Jan 052008
 

This post isn’t about dating. I’m the last one to give advice on that topic. Instead this about what to do if you have a bunch of digital photos with the wrong date. This can be caused by forgetting to reset the clock when changing the batteries, or vacationing in a different time zone, or even scanning film photos.

Recently I ran into a folder of photos from a friend with the wrong date. The photos claimed to be shot in 2004, but I knew they were shot in 2006.

If it had been one photo, it would be easy to fix. Almost every graphic program I use or know of will allow you to access the EXIF data field in a photo file. This is were the shoot date is stored. But I had about 100 photos to change, and I like a challenge. I thought about writing a script (Action) in Photoshop but that would be too time consuming and I would like to offset the date, not just set all 100 photos to the same date and time.
I checked Irfanview and Xnview.
Irfanview could set the data one photo at a time.
Xnview could set all 100 photos but to the same date and time.

I have run into this before, so I had already tested a bunch of shareware programs. The answer is Exifer by friedemann-schmidt.com. It is a flexible tool for working with the data inside your jpg files. It can work with all the EXIF fields and IPTC fields. The best part is the price- free (he would like a postcard.)

The first thing I did was figure out how far off the date and time was. I happened to have a set of baptism photos shot with another camera. I was able to compare the dates and times. Because the date and time were so far off I couldn’t just do the math in my head. I made a simple Excel spreadsheet to calculate it.
I put the bad date in cell A1, the good date in cell B1, and this formula in cell C1:
=DAYS360(A1,B1)

In Exifer I click the ‘Change Directory’ icon and navigate to the folder of photos to change.
from the menu Edit:Select All to select all the files in the folder
from the menu EXIF/IPTC:Edit… to bring up the editing window
select the EXIF Data tab and then the Date tab

I need to add days to my photos so I keep the + sign (- subtracts days and time)
You either have to use the arrows or paste in the number of days, the control seems to have some trouble with just typing in the number of days you want except when less than 10 days.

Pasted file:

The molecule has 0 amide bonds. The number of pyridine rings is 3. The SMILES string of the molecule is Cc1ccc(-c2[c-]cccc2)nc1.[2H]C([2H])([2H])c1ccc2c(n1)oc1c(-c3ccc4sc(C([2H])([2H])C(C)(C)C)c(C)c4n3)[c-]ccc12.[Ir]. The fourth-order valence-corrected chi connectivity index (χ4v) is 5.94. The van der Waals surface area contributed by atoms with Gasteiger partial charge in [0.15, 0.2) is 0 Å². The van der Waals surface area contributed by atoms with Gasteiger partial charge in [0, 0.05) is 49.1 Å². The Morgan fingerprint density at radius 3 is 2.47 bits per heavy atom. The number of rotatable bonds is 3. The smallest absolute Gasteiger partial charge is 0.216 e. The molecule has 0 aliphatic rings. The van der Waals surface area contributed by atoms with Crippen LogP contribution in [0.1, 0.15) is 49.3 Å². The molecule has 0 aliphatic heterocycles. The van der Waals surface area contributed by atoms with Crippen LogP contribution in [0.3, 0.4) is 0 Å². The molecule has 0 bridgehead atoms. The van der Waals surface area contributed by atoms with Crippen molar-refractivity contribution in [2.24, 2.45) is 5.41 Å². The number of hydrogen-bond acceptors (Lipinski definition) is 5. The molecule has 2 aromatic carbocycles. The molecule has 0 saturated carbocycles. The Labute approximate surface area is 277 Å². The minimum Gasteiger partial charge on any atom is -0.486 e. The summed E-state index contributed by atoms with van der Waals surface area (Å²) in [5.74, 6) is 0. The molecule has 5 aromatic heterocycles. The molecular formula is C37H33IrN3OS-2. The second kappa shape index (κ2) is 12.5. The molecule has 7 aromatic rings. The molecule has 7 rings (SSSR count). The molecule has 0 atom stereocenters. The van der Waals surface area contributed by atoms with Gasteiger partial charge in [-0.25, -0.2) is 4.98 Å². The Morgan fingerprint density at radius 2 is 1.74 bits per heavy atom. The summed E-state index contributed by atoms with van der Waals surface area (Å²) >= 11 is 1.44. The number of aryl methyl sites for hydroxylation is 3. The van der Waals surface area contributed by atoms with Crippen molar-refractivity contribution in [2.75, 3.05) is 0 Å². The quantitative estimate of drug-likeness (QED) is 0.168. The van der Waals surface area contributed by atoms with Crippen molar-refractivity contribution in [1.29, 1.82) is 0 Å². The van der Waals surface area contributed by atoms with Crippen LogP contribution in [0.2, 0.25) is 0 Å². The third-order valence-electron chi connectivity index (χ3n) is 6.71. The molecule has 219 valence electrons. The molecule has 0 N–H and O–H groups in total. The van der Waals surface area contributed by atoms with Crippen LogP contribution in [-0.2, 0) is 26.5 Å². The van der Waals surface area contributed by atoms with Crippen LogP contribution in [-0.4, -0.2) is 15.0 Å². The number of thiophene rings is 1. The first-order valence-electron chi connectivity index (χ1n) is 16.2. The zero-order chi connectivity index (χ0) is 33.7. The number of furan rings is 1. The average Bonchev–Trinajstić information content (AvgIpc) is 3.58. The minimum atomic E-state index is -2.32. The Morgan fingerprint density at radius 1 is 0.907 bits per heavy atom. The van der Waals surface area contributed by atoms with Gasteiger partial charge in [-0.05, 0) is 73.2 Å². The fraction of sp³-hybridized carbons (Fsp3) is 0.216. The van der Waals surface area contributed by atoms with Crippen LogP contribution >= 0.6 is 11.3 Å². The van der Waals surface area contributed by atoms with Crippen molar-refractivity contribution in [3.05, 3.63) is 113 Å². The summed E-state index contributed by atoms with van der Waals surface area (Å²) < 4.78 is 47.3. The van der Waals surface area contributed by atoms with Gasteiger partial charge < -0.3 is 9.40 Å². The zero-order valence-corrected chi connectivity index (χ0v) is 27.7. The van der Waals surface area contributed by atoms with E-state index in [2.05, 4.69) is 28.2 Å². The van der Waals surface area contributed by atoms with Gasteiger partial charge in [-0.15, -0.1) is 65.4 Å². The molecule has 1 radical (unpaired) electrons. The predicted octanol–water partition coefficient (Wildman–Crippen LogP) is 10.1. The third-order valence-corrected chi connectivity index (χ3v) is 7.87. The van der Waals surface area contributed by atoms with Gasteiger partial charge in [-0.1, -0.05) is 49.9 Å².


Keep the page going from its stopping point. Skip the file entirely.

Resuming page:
The hours window may be confusing but just add your time to 12:00:00 AM (midnight). I needed to add 866 days so I cut it from Excel and pasted it to the days field. I needed an additional 4 hours and 3 minutes so I set the ‘clock’ to 4:03:00 AM.

Do NOT click the ‘Incremental’ button as this adds the date and time to each file so the first file would be right at +866 days but the next would be +1732 days and so forth. This might be handly if you wanted to add a set number of minutes and seconds to a set of images.
[Side note: either Excel or EXIFer has bad math. I had to run this procedure a second time to get the date right. It was off 14 days.]

I did click the ‘Apply to Date modified and Date digitized’ as I wanted to change the date that appears in Windows Explorer.

Click the Okay button at the bottom. Click the Confirmation window. Click No to back up the EXIF data. (If you’re unsure of what you’re doing you may wish to click ‘Yes’)

For some reason, the program doesn’t actually write this data to the file. So the next step finishes the project.*
from the menu Edit:rename/redate and copy
uncheck Rename
check Redate (by EXIF date fields)
click Okay and the Confirmation window.

Now, all your photos should have the right date and time. If you didn’t make any mistakes the entire process only takes a minute or so. A variation of this process can be use to write custom info to the other fields: Copyright, photographer, email links, whatever you have can probably find a home in the IPTC fields. [The EXIF fields tend to hold camera specific info.]

Exifer is a handy little program and I highly recommend it. It’s good for Professional photographer and even better for amateurs. (We’re more likely to make mistakes that need fixing.)

Notes:

* This is a quick way to rename your photos using data in the EXIF and IPTC fields.

 Posted by at 2:58 pm